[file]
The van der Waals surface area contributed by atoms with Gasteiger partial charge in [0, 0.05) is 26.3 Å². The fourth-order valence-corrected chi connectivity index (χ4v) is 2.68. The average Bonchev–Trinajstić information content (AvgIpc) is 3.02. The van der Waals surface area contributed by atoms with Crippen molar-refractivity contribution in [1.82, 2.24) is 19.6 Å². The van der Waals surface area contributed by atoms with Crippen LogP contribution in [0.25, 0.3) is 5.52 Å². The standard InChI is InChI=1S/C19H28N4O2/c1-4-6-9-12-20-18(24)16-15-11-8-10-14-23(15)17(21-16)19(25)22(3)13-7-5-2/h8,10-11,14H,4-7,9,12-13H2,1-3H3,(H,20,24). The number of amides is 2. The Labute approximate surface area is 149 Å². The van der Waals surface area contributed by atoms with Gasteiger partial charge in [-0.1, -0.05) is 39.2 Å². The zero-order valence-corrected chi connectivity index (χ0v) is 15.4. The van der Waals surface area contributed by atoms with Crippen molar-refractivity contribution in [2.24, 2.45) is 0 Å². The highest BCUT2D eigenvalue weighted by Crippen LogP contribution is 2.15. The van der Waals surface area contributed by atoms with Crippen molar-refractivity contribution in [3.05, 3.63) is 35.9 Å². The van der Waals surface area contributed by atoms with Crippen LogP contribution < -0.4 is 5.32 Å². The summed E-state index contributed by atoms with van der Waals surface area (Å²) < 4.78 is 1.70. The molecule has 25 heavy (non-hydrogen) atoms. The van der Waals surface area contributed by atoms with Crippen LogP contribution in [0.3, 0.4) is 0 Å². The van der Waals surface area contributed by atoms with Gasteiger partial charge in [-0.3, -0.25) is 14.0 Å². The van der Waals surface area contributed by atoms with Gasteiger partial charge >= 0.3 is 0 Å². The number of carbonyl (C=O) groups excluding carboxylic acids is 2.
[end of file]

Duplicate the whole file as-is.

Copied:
The van der Waals surface area contributed by atoms with Gasteiger partial charge in [0, 0.05) is 26.3 Å². The fourth-order valence-corrected chi connectivity index (χ4v) is 2.68. The average Bonchev–Trinajstić information content (AvgIpc) is 3.02. The van der Waals surface area contributed by atoms with Crippen molar-refractivity contribution in [1.82, 2.24) is 19.6 Å². The van der Waals surface area contributed by atoms with Crippen LogP contribution in [0.25, 0.3) is 5.52 Å². The standard InChI is InChI=1S/C19H28N4O2/c1-4-6-9-12-20-18(24)16-15-11-8-10-14-23(15)17(21-16)19(25)22(3)13-7-5-2/h8,10-11,14H,4-7,9,12-13H2,1-3H3,(H,20,24). The number of amides is 2. The Labute approximate surface area is 149 Å². The van der Waals surface area contributed by atoms with Gasteiger partial charge in [-0.1, -0.05) is 39.2 Å². The zero-order valence-corrected chi connectivity index (χ0v) is 15.4. The van der Waals surface area contributed by atoms with Crippen molar-refractivity contribution in [2.24, 2.45) is 0 Å². The highest BCUT2D eigenvalue weighted by Crippen LogP contribution is 2.15. The van der Waals surface area contributed by atoms with Crippen molar-refractivity contribution in [3.05, 3.63) is 35.9 Å². The van der Waals surface area contributed by atoms with Crippen LogP contribution < -0.4 is 5.32 Å². The summed E-state index contributed by atoms with van der Waals surface area (Å²) < 4.78 is 1.70. The molecule has 25 heavy (non-hydrogen) atoms. The van der Waals surface area contributed by atoms with Crippen LogP contribution in [0.3, 0.4) is 0 Å². The van der Waals surface area contributed by atoms with Gasteiger partial charge in [-0.3, -0.25) is 14.0 Å². The van der Waals surface area contributed by atoms with Gasteiger partial charge >= 0.3 is 0 Å². The number of carbonyl (C=O) groups excluding carboxylic acids is 2.